Current healthcare system unsustainable: CLHIA
September 22, 2009 | Mark Noble
The president of the Canadian Life and Health Insurance Association says Canadian healthcare system is headed for a crisis, unless serious reforms are made.
Speaking before the Economic Club of Toronto, Frank Swedlove warned the current Canadian healthcare system is not sustainable.
Swedlove said too many people believe there are just two healthcare options available—a private system like the one in America, or a fully-funded public system. He argued there’s a way to preserve the integrity of Canada’s universal public coverage, while offloading some expenses to private care providers.
"We’re in the midst of an aging population and there are newer and more expensive treatments. If the trend continues, in ten years many provinces will spend 70 cents out of every budget dollar on healthcare, with little remaining for education, infrastructure, and innovation," Swedlove said.
This figure suggests it’s virtually impossible to have a world-class healthcare system under the current model.
Successful private partnerships in certain medical services can reduce the funding burden of the government, Swedlove said. There are homegrown examples of private-treatment offerings—sometimes covered by insurance—that don’t undermine the public healthcare system in Canada.
"A 2006 Conference board of Canada study, comparing 24 leading OECD countries, ranked Canada 11th in terms of overall health. There are more recent studies that rank us even lower," Swedlove noted. "There are plenty of countries for us to learn from. Home-grown success stories can also be studied and built on. For instance, there is the Shouldice Clinic here in Toronto—a leader in privately delivered hernia surgery — and similarly the Calgary-based Gimbel Eye Centre—the first out-of-hospital institution in Canada to offer small-incision cataract surgery."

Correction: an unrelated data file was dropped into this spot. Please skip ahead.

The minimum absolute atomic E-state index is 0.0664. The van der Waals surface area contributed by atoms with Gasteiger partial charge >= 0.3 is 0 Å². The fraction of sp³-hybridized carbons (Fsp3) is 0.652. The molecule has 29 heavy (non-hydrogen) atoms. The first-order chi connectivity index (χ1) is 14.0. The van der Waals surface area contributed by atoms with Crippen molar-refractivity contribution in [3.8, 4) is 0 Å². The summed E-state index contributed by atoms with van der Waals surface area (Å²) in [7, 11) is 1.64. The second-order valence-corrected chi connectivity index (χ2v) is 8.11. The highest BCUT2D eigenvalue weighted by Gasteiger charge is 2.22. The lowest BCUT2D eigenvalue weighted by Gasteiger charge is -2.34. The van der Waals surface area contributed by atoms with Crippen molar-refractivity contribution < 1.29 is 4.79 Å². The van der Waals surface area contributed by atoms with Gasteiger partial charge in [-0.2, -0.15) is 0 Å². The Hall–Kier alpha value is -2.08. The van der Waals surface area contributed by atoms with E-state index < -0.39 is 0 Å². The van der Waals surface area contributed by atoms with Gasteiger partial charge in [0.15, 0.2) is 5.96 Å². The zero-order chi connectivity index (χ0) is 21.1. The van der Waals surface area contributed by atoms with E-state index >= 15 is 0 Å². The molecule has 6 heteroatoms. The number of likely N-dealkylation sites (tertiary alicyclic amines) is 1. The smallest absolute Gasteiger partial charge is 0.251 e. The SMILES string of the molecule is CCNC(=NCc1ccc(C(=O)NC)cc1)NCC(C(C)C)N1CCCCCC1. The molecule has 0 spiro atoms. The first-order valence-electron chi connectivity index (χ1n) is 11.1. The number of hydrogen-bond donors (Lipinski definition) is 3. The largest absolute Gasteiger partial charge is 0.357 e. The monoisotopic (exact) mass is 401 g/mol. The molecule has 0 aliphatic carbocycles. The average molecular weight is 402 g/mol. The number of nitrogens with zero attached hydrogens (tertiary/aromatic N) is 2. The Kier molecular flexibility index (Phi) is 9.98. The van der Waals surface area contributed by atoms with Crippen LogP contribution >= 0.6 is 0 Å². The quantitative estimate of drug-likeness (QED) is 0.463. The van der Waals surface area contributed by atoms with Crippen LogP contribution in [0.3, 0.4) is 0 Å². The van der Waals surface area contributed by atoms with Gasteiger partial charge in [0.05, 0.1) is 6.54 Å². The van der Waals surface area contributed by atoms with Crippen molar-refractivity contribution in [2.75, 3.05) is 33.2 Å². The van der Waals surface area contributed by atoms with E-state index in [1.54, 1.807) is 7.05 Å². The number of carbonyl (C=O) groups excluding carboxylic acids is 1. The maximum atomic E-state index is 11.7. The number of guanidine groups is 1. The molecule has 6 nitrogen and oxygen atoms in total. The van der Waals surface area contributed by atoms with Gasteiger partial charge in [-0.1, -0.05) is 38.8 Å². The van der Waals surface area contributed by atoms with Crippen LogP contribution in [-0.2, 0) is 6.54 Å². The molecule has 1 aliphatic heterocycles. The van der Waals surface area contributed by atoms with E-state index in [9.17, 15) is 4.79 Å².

In fact, Canada actually has an above-average participation of privately covered healthcare versus the global average.
"The average public healthcare spending by partner nations is 73%. Canada’s public spending ranks lower at 70%. The rest comes from private sources, a mixture of private health care providers and directly from your pocket," Swedlove said.
Skyrocketing drug costs account for part of the growing healthcare costs. According to a white paper released by the CLHIA in June, Canada ranks second in total per capita spending on drugs, both prescribed and non-prescribed, out of the 20 leading OECD countries. Total drug spending in Canada reached $26.9 billion in 2007, representing an annual growth rate of 7.2% over 2006. Spending on prescribed drugs grew faster than spending on non-prescribed drugs and reached 84% of total drug costs in 2007.
The cost of drugs is staggering for those who don’t have private drug coverage. Even, generic drugs in Canada are much more expensive than they are in other developed nations.
"Healthcare may be a universal benefit of living in Canada, but it isn’t the same reality when it comes to affordable drugs. Consumers continue to face prescription drug costs that can be staggering. Supplementary insurance provides some drug assistance but not all Canadians have such insurance," Swedlove said. "Our paper calls for catastrophic drug coverage for all Canadians, equitable drug pricing across public and private programs, and a competitive generic drug regime."
Incentives for LTC
Currently, Canadian insurers cover about 220,000 Canadians for long-term health care (LTC). And the number of Canadians needing LTC is growing dramatically, according to CLHIA, and the public system will be unable to support LTC claims as the number of elderly Canadians drastically increases over the coming decades.
The CLHIA white paper says many Canadians hold a "mistaken belief" that all of their long-term care needs are met by the government. The CLHIA says the responsibility to pay for such care remains largely with them. With the number of seniors expected to balloon to 9.8 million by 2036, (according to Statistics Canada), there will be a significant cost burden to Canadians fighting for an LTC spot.
According to Swedlove the CLHIA would like to see the government introduce tax incentives through an RSP-equivalent vehicle such as a Medical Spending Account to allow Canadians to fund LTC.
"Governments need to ensure that people living with a chronic illness receive health care services that are integrated across the primary care system and coordinated by family doctors or clinics," he added. "Tax and financial incentives for Canadians would also help them take greater responsibility for the care of aging or ill family members at home through the purchase of private insurance."